Sunanda Pushkar Case: Draft Final Report Prepared, SIT Tells SC

Delhi Police has said that a draft final report has been sent to the prosecution department.

2 min read
Hindi Female

The special investigation team (SIT) on Friday told the Supreme Court that a draft final report has been prepared after conducting "thorough professional and scientific investigations" in the case relating to the death of Congress MP Shashi Tharoor's wife Sunanda Pushkar.

Delhi Police, in its affidavit filed in the apex court, has said that the final report draft has been sent to the prosecution department of the Government of National Capital Territory of Delhi for "legal scrutiny" and it would be filed in the concerned trial court after being vetted.

The SIT, after conducting thorough professional and scientific investigations, has prepared a draft police report under section 173 of the Criminal Procedure Code and sent the same to the prosecution department of Government of National Capital Territory of Delhi for legal scrutiny.
Delhi Police Affidavit

"As soon as the draft police report is received after legal vetting by the prosecution department, the same shall be submitted before the competent trial court for consideration and concomitant judicial proceedings," the affidavit, filed by Deputy Commissioner of Police (DCP) Romil Baaniya who is supervising the SIT probe, said.

Pushkar was found dead under mysterious circumstances in a suite of a five-star hotel in Delhi on the night of 17 January 2014.  

The top court had in February sought the response of Delhi Police on a plea filed by BJP leader Subramanian Swamy seeking a court-monitored SIT probe into Pushkar's death.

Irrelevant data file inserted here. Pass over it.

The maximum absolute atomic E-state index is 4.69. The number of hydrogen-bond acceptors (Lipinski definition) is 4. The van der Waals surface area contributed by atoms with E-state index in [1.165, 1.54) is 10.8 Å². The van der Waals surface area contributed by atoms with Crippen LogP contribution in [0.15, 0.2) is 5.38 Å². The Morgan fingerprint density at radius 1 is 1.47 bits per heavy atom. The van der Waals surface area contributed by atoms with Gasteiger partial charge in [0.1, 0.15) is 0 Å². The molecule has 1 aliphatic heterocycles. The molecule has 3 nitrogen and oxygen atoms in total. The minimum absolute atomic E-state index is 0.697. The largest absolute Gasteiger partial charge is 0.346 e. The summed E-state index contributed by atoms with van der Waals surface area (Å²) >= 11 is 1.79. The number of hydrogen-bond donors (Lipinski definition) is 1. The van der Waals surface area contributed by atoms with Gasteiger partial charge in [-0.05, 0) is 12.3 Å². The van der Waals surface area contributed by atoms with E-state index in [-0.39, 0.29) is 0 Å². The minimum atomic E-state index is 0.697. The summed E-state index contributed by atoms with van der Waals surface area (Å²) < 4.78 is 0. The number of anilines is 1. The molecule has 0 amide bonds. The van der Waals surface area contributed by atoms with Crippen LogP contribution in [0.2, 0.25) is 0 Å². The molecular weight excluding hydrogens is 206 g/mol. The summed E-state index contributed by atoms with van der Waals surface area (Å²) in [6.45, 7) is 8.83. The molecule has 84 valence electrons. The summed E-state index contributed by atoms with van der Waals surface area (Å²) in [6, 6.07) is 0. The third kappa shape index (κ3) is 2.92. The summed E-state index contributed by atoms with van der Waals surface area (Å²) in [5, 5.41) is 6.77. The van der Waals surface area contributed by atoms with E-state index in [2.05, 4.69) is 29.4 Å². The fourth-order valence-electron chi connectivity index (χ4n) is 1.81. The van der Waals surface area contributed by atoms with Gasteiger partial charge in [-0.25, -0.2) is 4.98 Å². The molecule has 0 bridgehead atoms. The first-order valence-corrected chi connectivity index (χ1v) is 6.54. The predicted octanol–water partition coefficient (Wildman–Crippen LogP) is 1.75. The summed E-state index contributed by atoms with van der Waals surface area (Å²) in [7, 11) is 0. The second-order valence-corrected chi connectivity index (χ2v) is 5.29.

While issuing notice to the police on Swamy’s plea, a bench headed by Justice Arun Mishra had left open the question of maintainability of the petition.

Swamy had filed an appeal in the top court against Delhi High Court's 26 October 2017 verdict dismissing his plea for a probe into Pushkar's death by a court-monitored SIT.

While rejecting the plea, the high court had termed his public interest litigation (PIL) a “textbook example of a political interest litigation”.  

Swamy, in his plea before the high court, had alleged that the police had "botched up" the probe and accused Tharoor of "interfering" in the investigation as a minister in the erstwhile UPA regime and later.

The high court had chastised the BJP leader and his lawyer, who was a co-petitioner before it, for making "sweeping allegations" in the petition against Tharoor and the Delhi Police without giving any basis for such accusations.

The high court had observed that Swamy ought to have mentioned his political affiliation as well as that of Tharoor in his plea as these facts were important for adjudication of the case.

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